During the course of doing estate, trust, and elder financial abuse litigation, we frequently experience the challenge of responding to elderly Alzheimer's patients who ask the same question over and over again. Given the widely different listeners' reactions to this repetitive behavior I thought that it might be helpful to share some of the things that I've learned.
I want to give credit to an article by DailyCaring titled 4 Ways To Respond When Someone With Alzheimer's Keeps Repeating Questions. The article expresses compassion for both the speaker and the listener. Let's face it - it's not easy responding to the same question the fifth or fifteenth time. So how should we approach this?
Experts tell us that repetitive questions stem from the speaker's need for reassurance in the face of stress or anxiety. So what do experts recommend for the listener?
- Respond to the emotions, not the words. I've been asked over and over again questions like what is my name or what do I do. I've truly been baffled as to how many times I should answer the same question. I've tried differing my voice inflections, adding humor or changing my demeanor to get beyond the questions. It doesn't work too well. So the experts tell us to try to figure out what emotion the elder is really expressing. Maybe a handshake or hand squeeze might be enough to calm the senior and allow the senior's anxiety to decrease.
- Keep your answers brief. Keep it short and simple. This will reduce your own anxiety when you're answering the question for the seventh time.
- Distract with an activity. Offer a snack or beverage. Maybe start a conversation about something else. This works sometimes.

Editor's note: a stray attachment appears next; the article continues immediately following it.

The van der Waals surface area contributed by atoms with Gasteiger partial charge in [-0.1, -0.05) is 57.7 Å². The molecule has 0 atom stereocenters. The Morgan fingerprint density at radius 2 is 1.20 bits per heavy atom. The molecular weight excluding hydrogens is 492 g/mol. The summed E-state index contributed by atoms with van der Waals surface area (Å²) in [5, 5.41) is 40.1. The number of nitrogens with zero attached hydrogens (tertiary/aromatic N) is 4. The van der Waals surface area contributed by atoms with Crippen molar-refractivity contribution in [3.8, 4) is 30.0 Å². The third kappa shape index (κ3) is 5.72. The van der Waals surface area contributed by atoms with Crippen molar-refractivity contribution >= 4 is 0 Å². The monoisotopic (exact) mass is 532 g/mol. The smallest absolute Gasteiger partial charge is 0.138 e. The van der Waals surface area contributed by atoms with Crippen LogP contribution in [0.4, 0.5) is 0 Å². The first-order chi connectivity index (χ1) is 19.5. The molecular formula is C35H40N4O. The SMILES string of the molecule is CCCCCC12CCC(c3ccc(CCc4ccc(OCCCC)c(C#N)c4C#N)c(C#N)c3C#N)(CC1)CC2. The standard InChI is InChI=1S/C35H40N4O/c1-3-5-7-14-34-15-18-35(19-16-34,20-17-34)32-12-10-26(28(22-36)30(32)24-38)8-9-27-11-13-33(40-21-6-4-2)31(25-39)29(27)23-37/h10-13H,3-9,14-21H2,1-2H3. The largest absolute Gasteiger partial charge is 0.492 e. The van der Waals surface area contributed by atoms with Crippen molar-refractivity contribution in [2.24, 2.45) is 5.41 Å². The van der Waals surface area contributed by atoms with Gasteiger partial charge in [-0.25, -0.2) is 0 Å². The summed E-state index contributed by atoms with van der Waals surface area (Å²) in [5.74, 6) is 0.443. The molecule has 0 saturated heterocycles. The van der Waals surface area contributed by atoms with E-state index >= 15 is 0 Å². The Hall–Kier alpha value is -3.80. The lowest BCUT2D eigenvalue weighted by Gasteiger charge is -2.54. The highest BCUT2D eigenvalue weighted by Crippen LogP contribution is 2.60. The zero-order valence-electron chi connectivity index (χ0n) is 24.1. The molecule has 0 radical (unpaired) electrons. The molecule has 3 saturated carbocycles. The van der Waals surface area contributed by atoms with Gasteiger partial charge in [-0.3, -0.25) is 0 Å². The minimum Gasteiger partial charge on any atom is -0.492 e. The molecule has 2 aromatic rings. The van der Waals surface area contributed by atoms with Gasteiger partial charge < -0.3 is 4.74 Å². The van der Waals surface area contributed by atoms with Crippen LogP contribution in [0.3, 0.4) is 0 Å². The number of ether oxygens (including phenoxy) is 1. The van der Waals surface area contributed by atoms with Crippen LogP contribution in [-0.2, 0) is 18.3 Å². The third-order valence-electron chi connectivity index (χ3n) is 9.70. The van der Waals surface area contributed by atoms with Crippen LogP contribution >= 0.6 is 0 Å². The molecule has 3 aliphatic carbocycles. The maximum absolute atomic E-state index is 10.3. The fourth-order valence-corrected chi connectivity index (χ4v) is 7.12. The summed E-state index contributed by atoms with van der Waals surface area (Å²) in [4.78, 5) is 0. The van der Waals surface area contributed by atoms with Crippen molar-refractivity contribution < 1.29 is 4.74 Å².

- Escape for a few minutes. Everyone has a breaking point where patience turns to exasperation. Leave for a few minutes - when you return, your kindness may also return.
We often see elderly people in our practice. It is common that an adult child brings a non-driving elderly parent to meet with us regarding a disputed trust or an estate lawsuit. It's understandable that the child wants to correct the elder or gets frustrated over repetitive behavior. I try to let adult children know that I have some understanding of Alzheimer's and dementia issues. I get that some answers and behavior may be "off the wall." That's ok - we do our best to focus on kindness and get to the real issues that have to be addressed. Sometimes these issues involve litigation against a wrongdoer or the simple appointment of a successor trustee.
We receive many calls from throughout the country about trust and estate issues. Hackard Law focuses on estate, trust and elder financial abuse litigation across California. These areas include Santa Clara County, Sacramento County, Alameda County and Los Angeles. If you have a problem that may involve litigation over a will, trust or elder financial abuse, call us at 916 313-3030. We'll be happy to speak with you.